and his son, Bobur, and forced them into a car in the capital of Tashkent on Wednesday, said the poet's eldest son, Alisher Jumaev.

In November, Yusuf Jumaev, 50, and his four sons held pickets in the western region of Bukhara, denouncing Karimov for running for a third term despite a two-term limit in the constitution.

from The Standard-Times: Uzbek dissident seized after protest
also The Guardian: Uzbek president returned in election 'farce'


News at Eleven: In a first planned protest

in her support since controversial Bangladeshi author Taslima Nasreen fled Kolkata, close to 500 friends and supporters of the exiled Bangladeshi author are holding a protest march in Kolkata demanding that she be allowed entry into the city.

from IBN Live: Taslima supporters hold protest march in Kolkata


News at Eleven: Focus for a moment on [Wendy] Cope's argument

that it hurts her sales when someone sends one of her poems to their friends. Suppose I email a Cope poem to 10 people, along with a note urging them to read it. Most recipients, presumably, will be neither more nor less likely to buy one of her books as a result.

from The Guardian: theblogbooks: Free verse: getting copyright wrong


News at Eleven: "Salvation" becomes "rescue".

"My soul thirsteth" becomes "my throat thirsts". "Pavilion" and "tabernacle" are both demoted to "tent".

Some--though not all--fixings-up of this sort are already available in other modern translations, and readers who go for mighty cadences will obviously prefer to stick with the King James Version.

from The Guardian: In the vale of death's shadow


Monday, December 24, 2007

News at Eleven: This sense of detachment can,

at times, seem clinical, overly abstract, even cold.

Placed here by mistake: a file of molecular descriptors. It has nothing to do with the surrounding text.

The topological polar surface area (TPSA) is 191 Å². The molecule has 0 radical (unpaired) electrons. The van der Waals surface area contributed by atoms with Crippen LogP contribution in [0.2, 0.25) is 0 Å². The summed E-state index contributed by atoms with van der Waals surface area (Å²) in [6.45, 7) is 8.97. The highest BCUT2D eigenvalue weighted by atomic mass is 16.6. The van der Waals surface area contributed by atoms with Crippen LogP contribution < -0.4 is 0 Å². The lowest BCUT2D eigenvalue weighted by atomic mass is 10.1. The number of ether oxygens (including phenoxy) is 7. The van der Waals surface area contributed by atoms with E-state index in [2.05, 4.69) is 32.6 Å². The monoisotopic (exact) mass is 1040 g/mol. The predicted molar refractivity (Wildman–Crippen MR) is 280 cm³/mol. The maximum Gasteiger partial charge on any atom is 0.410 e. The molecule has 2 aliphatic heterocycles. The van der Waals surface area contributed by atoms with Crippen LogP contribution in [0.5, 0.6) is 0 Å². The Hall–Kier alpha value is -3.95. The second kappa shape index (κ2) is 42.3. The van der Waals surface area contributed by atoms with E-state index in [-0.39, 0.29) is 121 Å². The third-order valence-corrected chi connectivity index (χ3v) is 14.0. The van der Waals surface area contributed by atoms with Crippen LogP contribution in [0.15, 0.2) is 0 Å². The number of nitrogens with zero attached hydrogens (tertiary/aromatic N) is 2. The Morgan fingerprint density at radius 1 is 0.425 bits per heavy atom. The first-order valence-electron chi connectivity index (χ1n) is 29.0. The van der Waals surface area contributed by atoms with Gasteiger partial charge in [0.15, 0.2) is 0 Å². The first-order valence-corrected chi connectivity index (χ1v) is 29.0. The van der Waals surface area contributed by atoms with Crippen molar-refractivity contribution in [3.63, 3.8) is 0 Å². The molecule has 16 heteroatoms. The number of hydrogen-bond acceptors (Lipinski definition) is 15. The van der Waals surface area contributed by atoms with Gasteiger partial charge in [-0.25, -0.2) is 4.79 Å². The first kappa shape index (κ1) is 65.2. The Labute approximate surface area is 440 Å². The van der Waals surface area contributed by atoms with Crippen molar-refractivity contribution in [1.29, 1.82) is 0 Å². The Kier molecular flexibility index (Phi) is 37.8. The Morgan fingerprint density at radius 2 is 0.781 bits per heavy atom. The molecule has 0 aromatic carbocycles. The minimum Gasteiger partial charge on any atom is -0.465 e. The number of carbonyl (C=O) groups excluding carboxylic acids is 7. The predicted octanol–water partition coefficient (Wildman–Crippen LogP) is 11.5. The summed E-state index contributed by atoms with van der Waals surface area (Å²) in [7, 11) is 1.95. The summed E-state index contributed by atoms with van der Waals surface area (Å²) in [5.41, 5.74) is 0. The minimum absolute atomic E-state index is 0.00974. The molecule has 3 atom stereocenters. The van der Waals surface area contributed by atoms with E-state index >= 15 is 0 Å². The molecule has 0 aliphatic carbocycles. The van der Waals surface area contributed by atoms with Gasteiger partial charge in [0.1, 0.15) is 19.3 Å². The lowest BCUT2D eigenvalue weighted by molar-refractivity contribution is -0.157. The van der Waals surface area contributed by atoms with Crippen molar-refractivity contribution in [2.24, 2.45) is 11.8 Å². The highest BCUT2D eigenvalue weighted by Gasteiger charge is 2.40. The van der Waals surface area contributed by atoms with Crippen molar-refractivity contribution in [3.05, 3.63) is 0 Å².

But this detached tone also creates a scrim for grief to tear, revealing what is behind the performance. It is when the ability to regard grief from an intellectual standpoint fails and the heartbreaking particulars emerge that this work takes on its greatest force.

from The Philadelphia Inquirer: Personal tragedy and nature of loss


News at Eleven: Lawrence Ferlinghetti: Yeah, a very depressing book,

compared to his early writing. I mean, his early writing and On the Road had this gusto for life, this joie de vivre, which is what appealed to Henry Miller in Kerouac's writing. And Miller wanted to meet him. But that's the descriptive passages--On the Road is marvelous, like they're hungry for life. And in a book twenty years later, like On the Road--it's an old tired prose compared to the early writing.

from Democracy Now!: Legendary Beat Generation Bookseller and Poet Lawrence Ferlinghetti of City Lights Books on the 50th Anniversary of Jack Kerouac's "On The Road", Allen Ginsberg's "Howl" and Poetry As Insurgent Art


News at Eleven (Back Page): [Charles] Wesley understood

that hymns establish bridges among people; that they could not only "convict but also bring people to Christ."